Do Dogs Get Panic Attacks?

Do Dogs Get Panic Attacks?

As a pet owner, wondering whether can dogs have panic attacks is completely normal. And if possible, we would also like to know how to help them in case they have an episode.

Therefore, to help you learn more about panic attacks among dogs, this article discusses dog panic attacks, their causes, signs, and ways to help them during a panic attack.

Can Dogs Have Panic Attacks?

Dogs, like humans, can also have panic attacks. According to Erin Askeland, an animal health and behavior expert at Camp Bow Wow, dogs can also have a sudden feeling of intense fear and anxiety. Based on the study by Salonen et al. (2020), 72.5% of the dogs surveyed portrayed anxiety-like behaviors. The researchers studied the behavior of 13,715 dogs, composed of 264 breeds from Finland.

Moreover, their study concluded that the prevalence of anxiety or panic attacks is related to the dog’s age. This means older dogs have a higher possibility of experiencing an attack. However, dog anxiety and panic attacks are still two different things.

In addition, animal health experts said that dogs also portray the physical responses caused by panic attacks. Just like humans, dogs can have an increased heart rate, rapid breathing, shaking, and loss of appetite during their panic attacks.

An example where dogs can have panic attacks is during fireworks shows. Since dogs are sensitive to loud noises, the simultaneous playing of fireworks causes them to panic. Thus, they display the behaviors of barking, running away, hiding, panting, and whining.

Moving forward, to further understand panic attacks in dogs, below are the most common causes of their attacks:

Causes of Dog Panic Attacks

According to this article about dogs’ panic attacks, it was stated that different types of anxiety mostly cause their attacks. Some of these are travel anxiety, noise anxiety, and confinement anxiety. Moreover, an occasional stressful environment can also be a cause.

Chronic Stress

Based on the statement by Askeland, chronic stress is the most common cause of panic attacks among dogs. In a research study by Beerda et al. (1998), chronic and acute stress can result from loud noises, moving to a new environment, being alone at home, and poor housing conditions.

Here are some of the signs that your dog is stressed:

  • Destructive behavior (chewing and destroying objects and furniture in your home)
  • Pacing and panting
  • Extensive licking of lips or the same area repeatedly (a sign of postpartum depression)
  • Sudden aggressive behavior
  • Dilated pupils
  • Extreme or unusual crouching

Loud Noise

As mentioned previously, dogs are very sensitive to loud noises. Thus, the majority of them have noise anxieties. It was also mentioned in the study by Salonen et al. (2020) that 32% of the dogs surveyed have noise sensitivity or have a history of fear caused by noises.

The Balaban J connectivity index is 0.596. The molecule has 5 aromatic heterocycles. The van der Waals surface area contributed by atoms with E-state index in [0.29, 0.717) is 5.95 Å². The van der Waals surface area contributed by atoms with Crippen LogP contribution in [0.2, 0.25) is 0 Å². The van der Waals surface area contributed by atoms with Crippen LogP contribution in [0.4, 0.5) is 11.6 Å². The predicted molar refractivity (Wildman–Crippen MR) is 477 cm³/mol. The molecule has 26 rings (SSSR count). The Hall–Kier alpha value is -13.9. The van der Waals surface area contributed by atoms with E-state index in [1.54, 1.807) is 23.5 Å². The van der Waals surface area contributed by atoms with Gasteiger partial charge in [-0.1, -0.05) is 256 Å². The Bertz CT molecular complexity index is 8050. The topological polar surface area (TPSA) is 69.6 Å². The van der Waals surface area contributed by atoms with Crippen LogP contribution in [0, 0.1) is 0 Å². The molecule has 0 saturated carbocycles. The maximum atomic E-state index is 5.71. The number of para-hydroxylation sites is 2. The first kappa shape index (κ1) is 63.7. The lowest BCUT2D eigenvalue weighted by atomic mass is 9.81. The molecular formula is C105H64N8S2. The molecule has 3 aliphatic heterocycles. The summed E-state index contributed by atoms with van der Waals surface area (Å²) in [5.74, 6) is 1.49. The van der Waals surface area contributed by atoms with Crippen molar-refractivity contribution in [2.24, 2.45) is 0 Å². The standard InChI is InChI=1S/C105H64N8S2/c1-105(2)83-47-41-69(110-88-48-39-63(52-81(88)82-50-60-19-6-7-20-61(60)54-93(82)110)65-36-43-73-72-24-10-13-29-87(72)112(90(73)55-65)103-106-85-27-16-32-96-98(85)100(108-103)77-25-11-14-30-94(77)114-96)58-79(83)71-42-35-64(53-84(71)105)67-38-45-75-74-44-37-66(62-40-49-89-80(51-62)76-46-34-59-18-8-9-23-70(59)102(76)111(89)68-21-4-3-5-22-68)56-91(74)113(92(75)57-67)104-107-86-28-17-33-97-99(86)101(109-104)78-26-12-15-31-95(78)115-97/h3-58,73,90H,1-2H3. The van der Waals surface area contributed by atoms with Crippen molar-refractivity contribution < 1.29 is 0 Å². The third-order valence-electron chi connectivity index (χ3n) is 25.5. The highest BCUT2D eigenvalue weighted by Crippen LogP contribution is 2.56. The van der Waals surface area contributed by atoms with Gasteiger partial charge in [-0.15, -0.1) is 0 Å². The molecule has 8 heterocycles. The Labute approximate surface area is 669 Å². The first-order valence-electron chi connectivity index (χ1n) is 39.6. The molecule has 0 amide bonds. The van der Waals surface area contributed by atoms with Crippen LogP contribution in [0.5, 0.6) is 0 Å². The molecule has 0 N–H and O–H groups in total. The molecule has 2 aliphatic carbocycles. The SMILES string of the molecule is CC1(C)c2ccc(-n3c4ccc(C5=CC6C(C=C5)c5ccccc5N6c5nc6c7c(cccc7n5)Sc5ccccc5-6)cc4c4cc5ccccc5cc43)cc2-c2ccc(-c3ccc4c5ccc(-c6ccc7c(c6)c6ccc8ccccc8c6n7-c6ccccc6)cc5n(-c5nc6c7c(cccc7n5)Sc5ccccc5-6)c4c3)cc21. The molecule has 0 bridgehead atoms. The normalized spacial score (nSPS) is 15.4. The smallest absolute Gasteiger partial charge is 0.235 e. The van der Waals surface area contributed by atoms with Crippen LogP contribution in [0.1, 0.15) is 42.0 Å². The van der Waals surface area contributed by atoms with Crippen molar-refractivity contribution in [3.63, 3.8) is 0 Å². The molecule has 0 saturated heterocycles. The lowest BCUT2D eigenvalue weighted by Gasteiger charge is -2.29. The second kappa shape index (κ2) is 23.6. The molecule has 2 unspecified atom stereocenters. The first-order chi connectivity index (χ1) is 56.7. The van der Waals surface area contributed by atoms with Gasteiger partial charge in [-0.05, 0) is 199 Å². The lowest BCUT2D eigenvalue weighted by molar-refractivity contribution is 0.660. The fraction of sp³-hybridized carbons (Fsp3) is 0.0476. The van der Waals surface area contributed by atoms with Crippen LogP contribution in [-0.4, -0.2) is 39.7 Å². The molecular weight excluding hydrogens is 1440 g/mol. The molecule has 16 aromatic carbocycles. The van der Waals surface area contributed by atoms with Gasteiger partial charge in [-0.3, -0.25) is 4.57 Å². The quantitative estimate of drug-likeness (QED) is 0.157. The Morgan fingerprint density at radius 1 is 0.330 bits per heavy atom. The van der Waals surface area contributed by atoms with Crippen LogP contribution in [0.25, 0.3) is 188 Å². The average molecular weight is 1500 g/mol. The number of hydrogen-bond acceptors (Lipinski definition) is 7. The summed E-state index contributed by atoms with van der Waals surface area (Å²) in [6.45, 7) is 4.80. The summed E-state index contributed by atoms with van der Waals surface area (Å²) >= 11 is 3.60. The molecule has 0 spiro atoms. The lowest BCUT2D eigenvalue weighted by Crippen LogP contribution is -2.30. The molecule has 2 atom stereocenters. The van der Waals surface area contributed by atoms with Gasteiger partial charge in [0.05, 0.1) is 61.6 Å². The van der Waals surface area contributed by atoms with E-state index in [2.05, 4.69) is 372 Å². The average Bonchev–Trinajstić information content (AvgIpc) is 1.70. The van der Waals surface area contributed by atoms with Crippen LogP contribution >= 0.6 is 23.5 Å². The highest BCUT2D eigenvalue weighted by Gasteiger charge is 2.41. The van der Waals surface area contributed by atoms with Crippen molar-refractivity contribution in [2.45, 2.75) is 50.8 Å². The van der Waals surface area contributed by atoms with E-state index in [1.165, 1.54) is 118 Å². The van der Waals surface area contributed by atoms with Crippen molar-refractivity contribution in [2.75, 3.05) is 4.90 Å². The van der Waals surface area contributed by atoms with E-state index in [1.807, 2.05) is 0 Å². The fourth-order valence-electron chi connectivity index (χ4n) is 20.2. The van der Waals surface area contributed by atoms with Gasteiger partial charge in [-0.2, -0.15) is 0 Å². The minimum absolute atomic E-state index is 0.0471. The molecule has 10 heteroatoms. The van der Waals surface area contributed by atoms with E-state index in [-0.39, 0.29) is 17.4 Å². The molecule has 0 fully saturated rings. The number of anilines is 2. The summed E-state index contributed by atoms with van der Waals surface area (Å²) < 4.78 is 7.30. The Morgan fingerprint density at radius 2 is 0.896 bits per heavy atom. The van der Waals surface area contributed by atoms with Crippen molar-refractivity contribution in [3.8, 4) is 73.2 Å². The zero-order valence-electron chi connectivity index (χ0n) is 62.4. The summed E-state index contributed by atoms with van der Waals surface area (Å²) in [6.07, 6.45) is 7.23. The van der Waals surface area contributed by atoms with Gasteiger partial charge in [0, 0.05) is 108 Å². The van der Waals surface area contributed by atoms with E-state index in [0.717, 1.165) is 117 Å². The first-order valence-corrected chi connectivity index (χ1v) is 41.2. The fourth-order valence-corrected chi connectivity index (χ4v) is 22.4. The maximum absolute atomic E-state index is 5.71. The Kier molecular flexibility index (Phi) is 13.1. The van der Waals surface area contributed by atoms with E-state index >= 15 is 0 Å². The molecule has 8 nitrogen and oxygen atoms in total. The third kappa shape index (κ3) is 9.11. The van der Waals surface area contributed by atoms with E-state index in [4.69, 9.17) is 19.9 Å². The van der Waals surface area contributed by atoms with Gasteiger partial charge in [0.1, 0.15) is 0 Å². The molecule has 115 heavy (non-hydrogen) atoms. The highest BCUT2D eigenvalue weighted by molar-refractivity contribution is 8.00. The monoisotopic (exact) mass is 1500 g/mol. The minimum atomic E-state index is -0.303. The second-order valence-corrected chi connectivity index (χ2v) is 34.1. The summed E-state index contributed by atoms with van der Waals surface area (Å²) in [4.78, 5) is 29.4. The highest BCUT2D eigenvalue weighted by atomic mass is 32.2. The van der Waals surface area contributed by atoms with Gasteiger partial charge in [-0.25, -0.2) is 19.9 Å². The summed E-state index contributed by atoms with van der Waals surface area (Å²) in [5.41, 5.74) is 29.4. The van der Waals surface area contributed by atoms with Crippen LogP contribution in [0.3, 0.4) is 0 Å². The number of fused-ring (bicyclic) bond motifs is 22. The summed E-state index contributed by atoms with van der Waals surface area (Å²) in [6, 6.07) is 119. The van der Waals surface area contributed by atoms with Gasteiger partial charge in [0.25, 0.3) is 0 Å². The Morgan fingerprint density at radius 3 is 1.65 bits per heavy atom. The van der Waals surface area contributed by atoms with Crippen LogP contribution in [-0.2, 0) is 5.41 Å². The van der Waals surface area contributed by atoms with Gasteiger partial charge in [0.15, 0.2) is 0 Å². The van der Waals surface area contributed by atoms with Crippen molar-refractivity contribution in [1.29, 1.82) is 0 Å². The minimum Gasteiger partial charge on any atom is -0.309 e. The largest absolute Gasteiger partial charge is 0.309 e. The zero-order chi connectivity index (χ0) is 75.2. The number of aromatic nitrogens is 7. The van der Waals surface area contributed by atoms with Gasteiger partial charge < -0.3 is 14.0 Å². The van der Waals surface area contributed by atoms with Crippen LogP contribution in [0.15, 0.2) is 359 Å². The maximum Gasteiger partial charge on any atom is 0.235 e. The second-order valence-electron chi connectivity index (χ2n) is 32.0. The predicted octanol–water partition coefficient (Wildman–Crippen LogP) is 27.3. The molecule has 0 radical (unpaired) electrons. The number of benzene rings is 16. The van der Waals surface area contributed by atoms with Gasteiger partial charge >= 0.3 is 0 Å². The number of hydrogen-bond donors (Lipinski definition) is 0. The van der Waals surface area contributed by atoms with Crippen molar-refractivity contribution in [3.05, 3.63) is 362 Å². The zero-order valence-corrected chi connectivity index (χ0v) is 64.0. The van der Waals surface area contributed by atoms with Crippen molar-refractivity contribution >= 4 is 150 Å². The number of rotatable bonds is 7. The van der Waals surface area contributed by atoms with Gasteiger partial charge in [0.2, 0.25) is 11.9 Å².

Loud noises like fireworks, thunder, and large speakers cause panic since dogs perceive these noises as a threat, triggering their fight or flight response. The unpredictability of loud noises also contributes to a dog’s panic attack.

Confinement

Dogs with confinement anxiety experience extreme fear and panic when confined in a small space with no visible exits. Confinement anxiety can result in injuries since a dog will try to escape the room as much as possible – not minding whether they get injured. Here are some of the situations that can trigger your dog’s confinement anxiety:

  • Being inside a dog pen or kennel
  • Shut in a room as a mode of punishment
  • Being tied to a fence
  • Being trapped in an enclosed space

Traveling

According to the study by Mariti et al. (2012), dogs who are not used to traveling ever since they were puppies are most likely to have traveling anxiety. In addition, dogs who use cars to visit veterinary clinics are also more prone to negative perceptions of cars.

For example, every time they go to a car, they automatically assume that they are going to the vet – thus, resulting in a reluctance to travel.

All in all, if you notice that your dog is having frequent episodes of panic attacks, it is best to have them checked by your veterinarian. In the vet clinic, your dog will undergo laboratory and physical examinations to know whether an underlying medical issue or concern causes their panic attacks.

Difference Between Dog Anxiety and Panic Attack

Dog anxiety and panic attacks can be confusing because of their similar symptoms and effects. However, they still have distinct aspects that make them different from each other.

The main difference between anxiety and panic attacks is: that anxiety pertains to almost persistent feelings of fear and worry. Meanwhile, panic attacks are short bursts of panic that usually go away after the stressor or trigger is gone.

For example, a dog having a panic attack because of the presence of a lot of people will find itself calmer or better after the event is done. Meanwhile, anxiety refers to fearing a “specific event or situation” – this situation can be real or just perceived.